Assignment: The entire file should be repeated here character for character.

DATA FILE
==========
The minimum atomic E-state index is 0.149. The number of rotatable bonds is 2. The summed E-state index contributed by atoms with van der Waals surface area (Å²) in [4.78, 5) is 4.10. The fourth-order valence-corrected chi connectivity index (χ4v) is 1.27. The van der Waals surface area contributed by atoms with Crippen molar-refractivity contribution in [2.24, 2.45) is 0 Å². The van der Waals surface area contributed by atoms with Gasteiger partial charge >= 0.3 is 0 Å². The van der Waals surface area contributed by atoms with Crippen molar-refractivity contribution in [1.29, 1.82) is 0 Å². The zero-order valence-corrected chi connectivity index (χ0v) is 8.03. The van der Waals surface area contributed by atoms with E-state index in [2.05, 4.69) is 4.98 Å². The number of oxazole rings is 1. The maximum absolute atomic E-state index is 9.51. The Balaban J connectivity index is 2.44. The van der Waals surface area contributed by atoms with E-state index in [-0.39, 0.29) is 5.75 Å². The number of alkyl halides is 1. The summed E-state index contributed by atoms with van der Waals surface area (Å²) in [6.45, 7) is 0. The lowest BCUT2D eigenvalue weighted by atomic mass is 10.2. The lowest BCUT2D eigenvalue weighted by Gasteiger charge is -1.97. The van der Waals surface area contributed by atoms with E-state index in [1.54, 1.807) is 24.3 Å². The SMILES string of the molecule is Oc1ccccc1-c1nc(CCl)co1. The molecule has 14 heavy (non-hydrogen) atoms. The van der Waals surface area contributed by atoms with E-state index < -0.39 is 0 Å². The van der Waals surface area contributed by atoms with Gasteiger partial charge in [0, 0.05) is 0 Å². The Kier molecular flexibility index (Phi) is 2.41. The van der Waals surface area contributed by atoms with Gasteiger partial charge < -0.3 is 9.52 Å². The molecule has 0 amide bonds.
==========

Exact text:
The minimum atomic E-state index is 0.149. The number of rotatable bonds is 2. The summed E-state index contributed by atoms with van der Waals surface area (Å²) in [4.78, 5) is 4.10. The fourth-order valence-corrected chi connectivity index (χ4v) is 1.27. The van der Waals surface area contributed by atoms with Crippen molar-refractivity contribution in [2.24, 2.45) is 0 Å². The van der Waals surface area contributed by atoms with Gasteiger partial charge >= 0.3 is 0 Å². The van der Waals surface area contributed by atoms with Crippen molar-refractivity contribution in [1.29, 1.82) is 0 Å². The zero-order valence-corrected chi connectivity index (χ0v) is 8.03. The van der Waals surface area contributed by atoms with E-state index in [2.05, 4.69) is 4.98 Å². The number of oxazole rings is 1. The maximum absolute atomic E-state index is 9.51. The Balaban J connectivity index is 2.44. The van der Waals surface area contributed by atoms with E-state index in [-0.39, 0.29) is 5.75 Å². The number of alkyl halides is 1. The summed E-state index contributed by atoms with van der Waals surface area (Å²) in [6.45, 7) is 0. The lowest BCUT2D eigenvalue weighted by atomic mass is 10.2. The lowest BCUT2D eigenvalue weighted by Gasteiger charge is -1.97. The van der Waals surface area contributed by atoms with E-state index in [1.54, 1.807) is 24.3 Å². The SMILES string of the molecule is Oc1ccccc1-c1nc(CCl)co1. The molecule has 14 heavy (non-hydrogen) atoms. The van der Waals surface area contributed by atoms with E-state index < -0.39 is 0 Å². The van der Waals surface area contributed by atoms with Gasteiger partial charge in [0, 0.05) is 0 Å². The Kier molecular flexibility index (Phi) is 2.41. The van der Waals surface area contributed by atoms with Gasteiger partial charge < -0.3 is 9.52 Å². The molecule has 0 amide bonds.